Pet Adoptions

Wake County Animal Center

Are you looking for a new best friend? Trusty companion? Exercise partner? Lap Warmer? You're in the right place! Take a look at the wonderful dogs, cats, and little critters that are available for adoption - your match might be just a few clicks away!

Adoption Gallery

The adoption gallery includes all animals that are available for adoption, as well as those on stray hold that may not be available for adoption.

View Animals!

Visit Us

The adoption center at 820 Beacon Lake Drive in Raleigh is open every day from noon to 6 p.m. We invite you to come interact with our adoptable pets in-person.


How to Adopt

  1. Before Adopting a Pet. This is a great guide to make sure you’re ready to bring home a new furry family member.
  2. View Adoptable Pets. The Wake County Animal Center Adoption Gallery shows all the animals that are currently available for adoption through WCAC.
  3. Meet The Pets. The first real step is to meet with a pet in person. The adoption process cannot be started without first meeting a pet in person. You must place your hands on a pet without a barrier between you (meeting a pet from outside the kennel is not adequate to start a life-long commitment).
    • Come to the adoption center. The adoption center is open every day from noon to 6 p.m., except for holidays.
    • Meet an animal in foster care. To meet with an animal in foster care, submit an inquiry through the pet’s profile on the adoption gallery. The foster parent will communicate with you via email and set up a meet and greet if you both agree their foster pet may be a good match for you. After a successful meet and greet, the foster parent will inform WCAC.
  4. Start the adoption process.
    • To adopt, you will need a valid photo ID that shows you are at least 18 years old. You must be able to take the pet home on the day they are ready to go. Adoption fees can be found here: Fees & Refund Guidelines.
    • Pets that are on stray hold cannot go home with a new family until after their hold is over. The adoption process can be started during stray hold but cannot be completed until the hold is over. Any pet may be reclaimed by their owner at any point during their stay.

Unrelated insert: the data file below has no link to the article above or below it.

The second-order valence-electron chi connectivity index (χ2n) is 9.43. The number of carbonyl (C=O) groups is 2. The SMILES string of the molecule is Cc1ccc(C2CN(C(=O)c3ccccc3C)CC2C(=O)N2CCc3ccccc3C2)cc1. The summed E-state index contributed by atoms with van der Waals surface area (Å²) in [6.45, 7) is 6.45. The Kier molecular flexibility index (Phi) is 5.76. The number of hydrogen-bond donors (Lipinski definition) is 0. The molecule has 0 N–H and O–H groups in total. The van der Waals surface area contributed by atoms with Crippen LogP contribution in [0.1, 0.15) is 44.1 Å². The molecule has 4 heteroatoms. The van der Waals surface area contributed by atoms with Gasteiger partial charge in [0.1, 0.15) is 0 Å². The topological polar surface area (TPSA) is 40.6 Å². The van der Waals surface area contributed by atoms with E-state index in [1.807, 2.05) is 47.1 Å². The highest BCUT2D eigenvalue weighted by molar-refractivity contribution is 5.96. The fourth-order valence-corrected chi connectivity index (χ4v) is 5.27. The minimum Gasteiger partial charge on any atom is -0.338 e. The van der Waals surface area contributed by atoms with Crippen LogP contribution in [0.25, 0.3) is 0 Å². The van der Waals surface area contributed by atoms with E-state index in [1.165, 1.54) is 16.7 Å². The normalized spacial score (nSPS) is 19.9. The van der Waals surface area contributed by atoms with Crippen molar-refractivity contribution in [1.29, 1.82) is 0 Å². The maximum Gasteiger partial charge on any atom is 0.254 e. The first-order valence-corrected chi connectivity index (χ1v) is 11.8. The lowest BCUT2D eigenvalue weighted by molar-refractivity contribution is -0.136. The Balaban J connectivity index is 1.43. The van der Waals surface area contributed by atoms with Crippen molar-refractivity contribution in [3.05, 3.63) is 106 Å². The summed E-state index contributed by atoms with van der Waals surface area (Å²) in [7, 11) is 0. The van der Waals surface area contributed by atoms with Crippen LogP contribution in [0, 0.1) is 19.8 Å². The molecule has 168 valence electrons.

5. Get Ready. The Preparing for Your New Pet  page has important information like post-surgery recovery instructions, what food we feed, and much more.

Adoption FAQ

Can I bring my pet from home to meet pets at the adoption center?

No. For everyone’s safety, pets on our adoption floor are not able to meet with privately owned animals.

How do I know if these pets will get along with my pets at home?

You don’t. Even if we know that a pet has previously lived with or met other animals with no issues, we cannot predict how they will react to new pets in a new environment. To set everyone up for success, we have some helpful information for introducing new pets to your home and other pets: How to Introduce a New Pet to Your Home. Not every pet will be a great match for every home and family, so if the adoption is not going well, please contact us, we are here to help.

Why can’t I bring my adopted pet home now?

There are two common reasons why you may have started the adoption process but cannot take your new pet home immediately.

  1. The animal is on stray hold, which is the length of time a pet is held to give their owner the chance to find and reclaim them.
  2. The dog or cat needs to be spayed or neutered. This is required before the adoption is finalized.
  3. On rare occasions, a pet may become sick or have some other issue preventing them from going home or having surgery.

Does a dog or cat have to be spayed or neutered before adoption?


Can my vet perform the surgery?


Why can’t I adopt?

There are a few reasons why adoption may be denied. They include:

  • Unpaid animal control citation(s) or fees
  • Unsatisfied bounced check to the County
  • Surrendered a pet within the previous 6 months
  • Over our limit for the number of pets in your home
  • Reported to us by Animal Control Authorities
  • Indicated to staff you are planning elective cosmetic surgery on your adopted pet
  • Made comments to staff about harming your adopted pet
  • Previously abandoned a pet
  • Previously surrendered a pet due to allergies